RUSSIAN CAVALRYMAN, 11th-12th CENTURIES

An extract from Armies of Feudal Europe 1066-1300
by Ian Heath



131.      RUSSIAN CAVALRYMAN, 11th-12th CENTURIES

At this date Russian equipment was generally very similar to that of the Poles and many 12th century cavalrymen would have borne a close resemblance to 112. However, the round shield, though still in use in Russia at the beginning of this era, was soon replaced amongst horsemen by the almond type shown here, usually painted with various devices. His helmet is one of the types most popular in Russia in the 12th century. 131a depicts an alternative also in common use, which if worn with fur trim tended to indicate a high-ranking nobleman. Helmets of more conical shape were also worn, and all had mail aventails. This man's body-armour consists of a short mail corselet with quarter-length sleeves. A quilted kaftan was normally worn beneath the corselet for added protection and, in addition, Russians quite often wore a 'riding coat' (a short-sleeved, fur-trimmed kaftan) over their armour. Otherwise clothing consisted of a long-sleeved tunic of linen, rich brocade or dyed silk reaching to below the knees, often split at the sides (surprisingly) to assist riding. The hem and cuffs were either embroidered in gold and silver thread or trimmed with fur. A cloak of coloured wool, silk or fur might also be worn.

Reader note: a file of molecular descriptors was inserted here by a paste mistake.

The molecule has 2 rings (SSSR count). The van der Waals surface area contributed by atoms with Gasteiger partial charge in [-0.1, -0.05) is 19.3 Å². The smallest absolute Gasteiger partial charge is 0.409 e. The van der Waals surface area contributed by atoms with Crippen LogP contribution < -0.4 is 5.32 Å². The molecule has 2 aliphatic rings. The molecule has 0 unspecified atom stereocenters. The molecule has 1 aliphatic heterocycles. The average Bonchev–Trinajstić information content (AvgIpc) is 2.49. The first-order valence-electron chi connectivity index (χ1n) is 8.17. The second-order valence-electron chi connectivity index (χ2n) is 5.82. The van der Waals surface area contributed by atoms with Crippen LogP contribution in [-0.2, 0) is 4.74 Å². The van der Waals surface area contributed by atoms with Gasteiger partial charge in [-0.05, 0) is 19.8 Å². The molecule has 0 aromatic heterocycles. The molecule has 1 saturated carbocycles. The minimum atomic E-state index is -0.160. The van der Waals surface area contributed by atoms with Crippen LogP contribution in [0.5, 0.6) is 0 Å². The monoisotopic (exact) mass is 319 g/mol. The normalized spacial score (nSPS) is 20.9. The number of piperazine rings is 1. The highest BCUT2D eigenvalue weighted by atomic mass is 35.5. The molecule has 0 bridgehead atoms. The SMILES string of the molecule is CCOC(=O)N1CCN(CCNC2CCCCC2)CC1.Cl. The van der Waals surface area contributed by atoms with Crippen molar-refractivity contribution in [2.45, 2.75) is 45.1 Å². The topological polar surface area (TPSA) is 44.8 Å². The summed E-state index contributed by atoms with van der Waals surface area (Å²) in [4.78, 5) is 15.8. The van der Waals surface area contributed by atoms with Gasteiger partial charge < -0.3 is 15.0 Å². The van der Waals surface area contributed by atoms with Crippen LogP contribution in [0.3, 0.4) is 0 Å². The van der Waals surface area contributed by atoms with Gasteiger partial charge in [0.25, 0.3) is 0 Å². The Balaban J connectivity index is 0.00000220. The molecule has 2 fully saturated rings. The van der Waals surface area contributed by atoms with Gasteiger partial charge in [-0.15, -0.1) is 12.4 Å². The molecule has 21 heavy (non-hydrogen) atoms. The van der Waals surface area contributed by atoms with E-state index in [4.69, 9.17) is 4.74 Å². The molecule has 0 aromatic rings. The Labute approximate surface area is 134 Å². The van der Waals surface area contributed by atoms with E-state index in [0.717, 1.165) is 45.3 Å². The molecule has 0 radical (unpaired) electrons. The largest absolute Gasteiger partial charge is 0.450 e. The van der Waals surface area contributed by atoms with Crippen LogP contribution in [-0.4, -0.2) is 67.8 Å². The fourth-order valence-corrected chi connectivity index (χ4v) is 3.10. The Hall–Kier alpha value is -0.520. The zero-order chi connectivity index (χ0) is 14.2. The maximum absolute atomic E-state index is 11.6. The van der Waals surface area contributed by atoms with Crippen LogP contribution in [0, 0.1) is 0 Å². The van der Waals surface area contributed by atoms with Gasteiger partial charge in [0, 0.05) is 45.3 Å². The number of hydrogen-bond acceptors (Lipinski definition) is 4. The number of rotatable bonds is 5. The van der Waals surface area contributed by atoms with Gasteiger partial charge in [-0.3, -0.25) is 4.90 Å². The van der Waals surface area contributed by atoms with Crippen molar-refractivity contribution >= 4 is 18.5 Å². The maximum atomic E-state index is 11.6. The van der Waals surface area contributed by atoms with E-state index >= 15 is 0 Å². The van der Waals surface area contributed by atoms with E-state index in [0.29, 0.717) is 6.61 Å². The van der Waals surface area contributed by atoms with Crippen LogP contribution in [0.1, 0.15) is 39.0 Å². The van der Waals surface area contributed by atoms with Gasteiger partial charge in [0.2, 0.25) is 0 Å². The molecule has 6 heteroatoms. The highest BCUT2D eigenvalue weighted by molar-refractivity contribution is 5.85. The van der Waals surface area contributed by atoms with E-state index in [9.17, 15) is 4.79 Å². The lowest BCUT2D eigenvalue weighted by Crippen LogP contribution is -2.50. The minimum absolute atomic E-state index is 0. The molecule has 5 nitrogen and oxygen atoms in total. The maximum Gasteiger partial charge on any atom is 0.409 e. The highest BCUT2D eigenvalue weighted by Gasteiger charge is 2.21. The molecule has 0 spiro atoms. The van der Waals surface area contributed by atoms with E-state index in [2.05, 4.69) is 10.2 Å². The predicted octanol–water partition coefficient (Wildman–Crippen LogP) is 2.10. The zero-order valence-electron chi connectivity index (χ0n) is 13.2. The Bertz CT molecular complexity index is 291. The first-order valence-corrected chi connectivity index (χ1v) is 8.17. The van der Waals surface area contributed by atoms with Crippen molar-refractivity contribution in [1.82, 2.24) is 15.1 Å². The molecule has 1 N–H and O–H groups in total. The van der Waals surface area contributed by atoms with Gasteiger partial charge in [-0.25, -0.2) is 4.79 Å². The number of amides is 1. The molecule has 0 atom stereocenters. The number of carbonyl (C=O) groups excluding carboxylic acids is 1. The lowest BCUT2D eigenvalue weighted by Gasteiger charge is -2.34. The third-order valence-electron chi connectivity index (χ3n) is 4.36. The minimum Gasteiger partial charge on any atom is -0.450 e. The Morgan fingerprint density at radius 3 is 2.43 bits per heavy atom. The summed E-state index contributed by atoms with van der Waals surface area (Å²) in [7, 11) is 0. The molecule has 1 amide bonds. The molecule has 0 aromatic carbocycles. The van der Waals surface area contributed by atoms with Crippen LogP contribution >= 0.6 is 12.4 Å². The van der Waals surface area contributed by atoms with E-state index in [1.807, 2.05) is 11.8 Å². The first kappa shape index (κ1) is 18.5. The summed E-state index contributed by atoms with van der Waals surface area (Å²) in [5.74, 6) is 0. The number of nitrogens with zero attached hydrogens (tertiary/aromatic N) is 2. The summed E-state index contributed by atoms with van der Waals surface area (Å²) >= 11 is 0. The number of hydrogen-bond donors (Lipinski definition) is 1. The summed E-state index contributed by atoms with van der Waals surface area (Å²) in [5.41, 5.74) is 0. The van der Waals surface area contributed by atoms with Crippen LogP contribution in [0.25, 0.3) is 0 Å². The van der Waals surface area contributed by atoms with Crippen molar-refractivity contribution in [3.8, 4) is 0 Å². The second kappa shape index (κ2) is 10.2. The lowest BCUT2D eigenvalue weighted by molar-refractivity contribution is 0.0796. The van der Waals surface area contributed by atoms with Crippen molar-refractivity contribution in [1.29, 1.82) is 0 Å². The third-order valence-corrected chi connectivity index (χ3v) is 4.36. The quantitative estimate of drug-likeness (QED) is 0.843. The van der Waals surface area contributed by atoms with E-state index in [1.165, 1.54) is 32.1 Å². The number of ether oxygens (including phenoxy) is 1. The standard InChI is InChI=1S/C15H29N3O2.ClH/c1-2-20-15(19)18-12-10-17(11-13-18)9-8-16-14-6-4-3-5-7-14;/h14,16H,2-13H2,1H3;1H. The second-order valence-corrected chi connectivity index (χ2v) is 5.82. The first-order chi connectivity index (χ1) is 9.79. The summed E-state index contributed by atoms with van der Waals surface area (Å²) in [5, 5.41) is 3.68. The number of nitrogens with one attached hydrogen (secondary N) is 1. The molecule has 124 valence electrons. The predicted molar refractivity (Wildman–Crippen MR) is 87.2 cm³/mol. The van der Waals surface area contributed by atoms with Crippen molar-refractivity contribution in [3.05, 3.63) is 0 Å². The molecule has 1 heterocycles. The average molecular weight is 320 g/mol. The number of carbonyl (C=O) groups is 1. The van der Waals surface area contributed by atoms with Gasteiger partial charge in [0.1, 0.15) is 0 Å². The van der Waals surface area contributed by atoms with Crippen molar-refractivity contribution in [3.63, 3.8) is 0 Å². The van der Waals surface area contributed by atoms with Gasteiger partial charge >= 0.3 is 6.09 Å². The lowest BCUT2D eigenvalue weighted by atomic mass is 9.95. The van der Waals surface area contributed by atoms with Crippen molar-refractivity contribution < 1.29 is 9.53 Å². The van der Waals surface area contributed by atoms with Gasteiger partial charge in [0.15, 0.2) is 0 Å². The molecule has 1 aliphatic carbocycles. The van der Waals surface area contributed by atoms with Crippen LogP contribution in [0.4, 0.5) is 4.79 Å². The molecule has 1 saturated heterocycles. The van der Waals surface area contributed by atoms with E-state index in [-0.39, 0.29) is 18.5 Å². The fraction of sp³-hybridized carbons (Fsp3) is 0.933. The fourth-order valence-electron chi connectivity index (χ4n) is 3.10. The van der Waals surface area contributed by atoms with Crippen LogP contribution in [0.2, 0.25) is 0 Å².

The lance was fairly slender, used for both thrusting and throwing. Secondary armament consisted of sword, mace or axe or any combination thereof, the mace being particularly popular. The head (and sometimes the handle too) was usually of lead, bronze or iron, sometimes decorated with gold to denote rank, the sabre was also used to some extent.



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